Each category has different quota limits and will be charged only if you access the category. This means that one request will not consume both Core and Realtime quotas.
Yet, all Google Analytics 4 API requests consume tokens. The number of tokens consumed by each request depends on the complexity of completing the request. So the number of visualizations you use in your reports and the complexity of the data you’re consuming affect quota limits. Filters, large amounts of data, and frequent interaction with your report all count against your quotas.
Let’s say you have created a dashboard for a GA4 property, and multiple users are opening the dashboard. The requests will be aggregated on the same GA4 property level. If they cross the threshold, every user will see the errors on the dashboard. It also means that if a Looker Studio report consumes all available quota for a Google Analytics 4 property, data sources used elsewhere than Looker Studio may fail to fetch new data.
When GA4 was rolled out, Looker studio was a go-to tool for exploring data and generating reports. Looker Studio has a native GA4 connector that uses the GA4 data API. The newly introduced Google Analytics Data API v1 – GA4 gives you programmatic access to Google Analytics 4 report data. Since then, GA4 API usage has become problematic. The new quota limits are significantly lower than in Universal Analytics (UA).
The division of the limits is as follows:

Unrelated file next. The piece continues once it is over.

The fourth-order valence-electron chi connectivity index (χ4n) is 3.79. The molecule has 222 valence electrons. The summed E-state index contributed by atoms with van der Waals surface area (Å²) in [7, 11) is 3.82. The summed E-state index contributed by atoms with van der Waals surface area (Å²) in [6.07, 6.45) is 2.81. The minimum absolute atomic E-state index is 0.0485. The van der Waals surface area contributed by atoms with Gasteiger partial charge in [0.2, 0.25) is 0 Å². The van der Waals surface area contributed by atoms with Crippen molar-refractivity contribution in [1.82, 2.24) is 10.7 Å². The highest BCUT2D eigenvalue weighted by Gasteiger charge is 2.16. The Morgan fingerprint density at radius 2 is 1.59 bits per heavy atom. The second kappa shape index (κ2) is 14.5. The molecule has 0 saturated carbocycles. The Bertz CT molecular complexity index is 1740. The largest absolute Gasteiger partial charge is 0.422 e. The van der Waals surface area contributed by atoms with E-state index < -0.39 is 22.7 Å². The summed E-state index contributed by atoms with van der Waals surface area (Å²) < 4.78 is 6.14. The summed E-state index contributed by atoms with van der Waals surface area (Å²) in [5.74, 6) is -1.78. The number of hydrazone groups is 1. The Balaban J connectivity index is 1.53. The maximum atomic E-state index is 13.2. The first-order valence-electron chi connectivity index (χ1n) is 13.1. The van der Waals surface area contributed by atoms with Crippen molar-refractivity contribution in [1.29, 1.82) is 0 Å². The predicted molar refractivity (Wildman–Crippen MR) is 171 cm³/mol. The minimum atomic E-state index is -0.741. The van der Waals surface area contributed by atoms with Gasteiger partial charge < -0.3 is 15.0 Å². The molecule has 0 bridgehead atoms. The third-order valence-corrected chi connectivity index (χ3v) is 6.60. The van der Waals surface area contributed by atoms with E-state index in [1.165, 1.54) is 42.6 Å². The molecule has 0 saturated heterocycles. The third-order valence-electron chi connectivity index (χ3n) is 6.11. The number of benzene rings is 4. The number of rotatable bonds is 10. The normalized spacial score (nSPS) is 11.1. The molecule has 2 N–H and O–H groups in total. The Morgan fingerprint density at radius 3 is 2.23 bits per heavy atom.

The UA API would allow you to make 10,000 requests per day per view. In each of those requests, you could have requested up to 100,000 rows of data.
If you have previously built dashboards with multiple widgets connecting to your GA4 API, you may now get an error message starting data set config error. This message doesn’t mean a broken report. It likely means you have 10 or more concurrent API calls, or you’ve consumed the daily limit.
Initially, the GA4 API quotas, especially the hourly and daily quotas, seem to be sufficient, but even the most basic Looker Studio report can burn through tokens very quickly. Since the limit for making Concurrent Requests to the GA4 API is only 10 for free properties, the quota can easily be exceeded. The following scenarios will exceed the quota immediately:
- A single report page with anything more than 5 charts or scorecards connected to GA4 will hit the concurrent request quota almost immediately for a single view, let alone if multiple viewers try to access it at the same time.
- A report page with 10 charts each making a moderately sized request that consumes 25 tokens can only be refreshed 5 times until it exceeds 1,250 hourly tokens.
Once the quota is exceeded, the charts will break. You will need to wait for the quota to be refreshed (at the end of the hour or day) before you can send any more requests to the GA4 API. Depending on the type of quota that is exceeded, it can take up to 24 hours to be refreshed.